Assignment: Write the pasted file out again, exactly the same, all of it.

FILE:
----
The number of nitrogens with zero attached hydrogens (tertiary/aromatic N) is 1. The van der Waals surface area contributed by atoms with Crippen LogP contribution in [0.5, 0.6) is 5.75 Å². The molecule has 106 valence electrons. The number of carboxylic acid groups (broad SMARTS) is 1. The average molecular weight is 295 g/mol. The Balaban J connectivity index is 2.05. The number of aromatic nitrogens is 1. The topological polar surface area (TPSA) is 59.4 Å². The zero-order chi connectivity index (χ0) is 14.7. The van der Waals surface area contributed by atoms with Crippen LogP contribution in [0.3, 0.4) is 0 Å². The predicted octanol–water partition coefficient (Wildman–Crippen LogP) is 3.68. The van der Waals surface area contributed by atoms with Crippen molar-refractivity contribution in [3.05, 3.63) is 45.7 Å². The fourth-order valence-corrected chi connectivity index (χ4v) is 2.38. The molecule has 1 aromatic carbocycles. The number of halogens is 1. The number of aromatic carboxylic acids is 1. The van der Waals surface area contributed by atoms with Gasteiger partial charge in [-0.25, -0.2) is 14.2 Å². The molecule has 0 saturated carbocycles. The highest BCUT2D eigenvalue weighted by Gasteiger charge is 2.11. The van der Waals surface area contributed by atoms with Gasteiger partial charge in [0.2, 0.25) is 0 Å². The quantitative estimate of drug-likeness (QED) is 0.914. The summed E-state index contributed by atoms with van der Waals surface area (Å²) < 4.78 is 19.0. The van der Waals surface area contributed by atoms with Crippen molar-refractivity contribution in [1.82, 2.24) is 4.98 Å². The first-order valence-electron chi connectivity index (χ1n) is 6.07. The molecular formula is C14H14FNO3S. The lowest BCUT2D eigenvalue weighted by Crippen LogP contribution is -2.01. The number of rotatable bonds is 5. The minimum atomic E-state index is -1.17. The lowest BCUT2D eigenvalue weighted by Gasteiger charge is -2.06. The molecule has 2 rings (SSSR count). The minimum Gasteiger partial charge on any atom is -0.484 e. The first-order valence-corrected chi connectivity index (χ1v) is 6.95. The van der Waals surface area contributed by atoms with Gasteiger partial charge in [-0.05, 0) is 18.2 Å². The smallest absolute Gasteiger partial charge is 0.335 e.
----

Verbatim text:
The number of nitrogens with zero attached hydrogens (tertiary/aromatic N) is 1. The van der Waals surface area contributed by atoms with Crippen LogP contribution in [0.5, 0.6) is 5.75 Å². The molecule has 106 valence electrons. The number of carboxylic acid groups (broad SMARTS) is 1. The average molecular weight is 295 g/mol. The Balaban J connectivity index is 2.05. The number of aromatic nitrogens is 1. The topological polar surface area (TPSA) is 59.4 Å². The zero-order chi connectivity index (χ0) is 14.7. The van der Waals surface area contributed by atoms with Crippen LogP contribution in [0.3, 0.4) is 0 Å². The predicted octanol–water partition coefficient (Wildman–Crippen LogP) is 3.68. The van der Waals surface area contributed by atoms with Crippen molar-refractivity contribution in [3.05, 3.63) is 45.7 Å². The fourth-order valence-corrected chi connectivity index (χ4v) is 2.38. The molecule has 1 aromatic carbocycles. The number of halogens is 1. The number of aromatic carboxylic acids is 1. The van der Waals surface area contributed by atoms with Gasteiger partial charge in [-0.25, -0.2) is 14.2 Å². The molecule has 0 saturated carbocycles. The highest BCUT2D eigenvalue weighted by Gasteiger charge is 2.11. The van der Waals surface area contributed by atoms with Gasteiger partial charge in [0.2, 0.25) is 0 Å². The quantitative estimate of drug-likeness (QED) is 0.914. The summed E-state index contributed by atoms with van der Waals surface area (Å²) < 4.78 is 19.0. The van der Waals surface area contributed by atoms with Crippen molar-refractivity contribution in [1.82, 2.24) is 4.98 Å². The first-order valence-electron chi connectivity index (χ1n) is 6.07. The molecular formula is C14H14FNO3S. The lowest BCUT2D eigenvalue weighted by Crippen LogP contribution is -2.01. The number of rotatable bonds is 5. The minimum atomic E-state index is -1.17. The lowest BCUT2D eigenvalue weighted by Gasteiger charge is -2.06. The molecule has 2 rings (SSSR count). The minimum Gasteiger partial charge on any atom is -0.484 e. The first-order valence-corrected chi connectivity index (χ1v) is 6.95. The van der Waals surface area contributed by atoms with Gasteiger partial charge in [-0.05, 0) is 18.2 Å². The smallest absolute Gasteiger partial charge is 0.335 e.